Published online by Cambridge University Press: 11 September 2021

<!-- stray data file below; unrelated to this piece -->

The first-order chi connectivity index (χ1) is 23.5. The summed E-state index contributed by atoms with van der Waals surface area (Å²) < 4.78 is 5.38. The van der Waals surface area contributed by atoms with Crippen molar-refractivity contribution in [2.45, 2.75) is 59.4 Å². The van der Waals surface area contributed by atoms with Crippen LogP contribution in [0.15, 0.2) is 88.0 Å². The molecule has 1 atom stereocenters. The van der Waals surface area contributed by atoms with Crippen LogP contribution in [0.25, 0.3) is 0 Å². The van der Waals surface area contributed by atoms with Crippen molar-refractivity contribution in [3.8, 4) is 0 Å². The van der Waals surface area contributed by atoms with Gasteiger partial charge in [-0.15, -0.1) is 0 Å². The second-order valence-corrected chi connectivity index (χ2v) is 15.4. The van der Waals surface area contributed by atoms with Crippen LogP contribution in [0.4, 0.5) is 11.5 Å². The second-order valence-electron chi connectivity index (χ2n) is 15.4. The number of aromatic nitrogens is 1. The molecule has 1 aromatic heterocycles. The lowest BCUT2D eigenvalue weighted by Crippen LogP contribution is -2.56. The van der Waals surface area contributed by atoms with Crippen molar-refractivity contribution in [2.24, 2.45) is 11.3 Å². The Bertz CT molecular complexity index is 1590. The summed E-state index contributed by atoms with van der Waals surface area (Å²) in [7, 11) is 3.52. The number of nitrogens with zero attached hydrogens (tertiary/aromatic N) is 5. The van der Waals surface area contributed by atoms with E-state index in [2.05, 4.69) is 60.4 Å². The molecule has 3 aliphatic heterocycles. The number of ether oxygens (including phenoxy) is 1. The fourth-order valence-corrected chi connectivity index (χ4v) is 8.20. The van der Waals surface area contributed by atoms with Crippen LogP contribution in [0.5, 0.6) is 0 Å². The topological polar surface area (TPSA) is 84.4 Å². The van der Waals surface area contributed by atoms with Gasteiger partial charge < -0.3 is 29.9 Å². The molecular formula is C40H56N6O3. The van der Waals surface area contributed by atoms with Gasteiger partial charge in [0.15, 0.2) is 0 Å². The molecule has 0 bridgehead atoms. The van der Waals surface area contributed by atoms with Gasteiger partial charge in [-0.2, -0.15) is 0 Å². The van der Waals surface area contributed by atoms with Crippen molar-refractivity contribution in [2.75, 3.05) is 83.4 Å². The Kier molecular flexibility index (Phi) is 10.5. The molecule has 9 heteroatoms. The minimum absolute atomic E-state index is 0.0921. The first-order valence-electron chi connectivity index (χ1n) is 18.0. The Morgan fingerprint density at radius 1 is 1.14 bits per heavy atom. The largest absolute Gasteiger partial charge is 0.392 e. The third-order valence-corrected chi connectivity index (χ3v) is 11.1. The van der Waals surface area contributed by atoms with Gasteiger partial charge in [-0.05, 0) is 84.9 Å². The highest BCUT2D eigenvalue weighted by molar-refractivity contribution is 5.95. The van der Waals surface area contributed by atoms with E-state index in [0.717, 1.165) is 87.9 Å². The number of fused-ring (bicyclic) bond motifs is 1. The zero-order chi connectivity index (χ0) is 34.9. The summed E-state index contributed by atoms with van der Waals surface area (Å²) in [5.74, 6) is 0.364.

Existing studies have examined the demand elasticities for organic products only in select categories, and their results for consumers' sensitivity to price changes are inconsistent. Evidence regarding the effects of price promotions on the demand for organic foods vs non-organic foods is scarce. This study aims to (1) examine the own-price elasticities of organic foods vs non-organic counterparts both with and without a promotion in a variety of product categories, and (2) investigate how the distinctive promotion effects between organic and non-organic counterparts depend on food category features. Using purchase data for 36 food categories from the 2015 Nielsen Consumer Panel, we find differential own-price elasticities for organic and non-organic foods, regardless of whether the product is purchased with a promotion. When the products are purchased with a promotion, we find stronger price promotion effects of organic virtues than non-organic virtues and weaker price promotion effects of organic vices than conventional vices. Price promotions of organic foods are more likely to induce health-conscious consumers to switch from conventional purchases to organic purchases in virtues.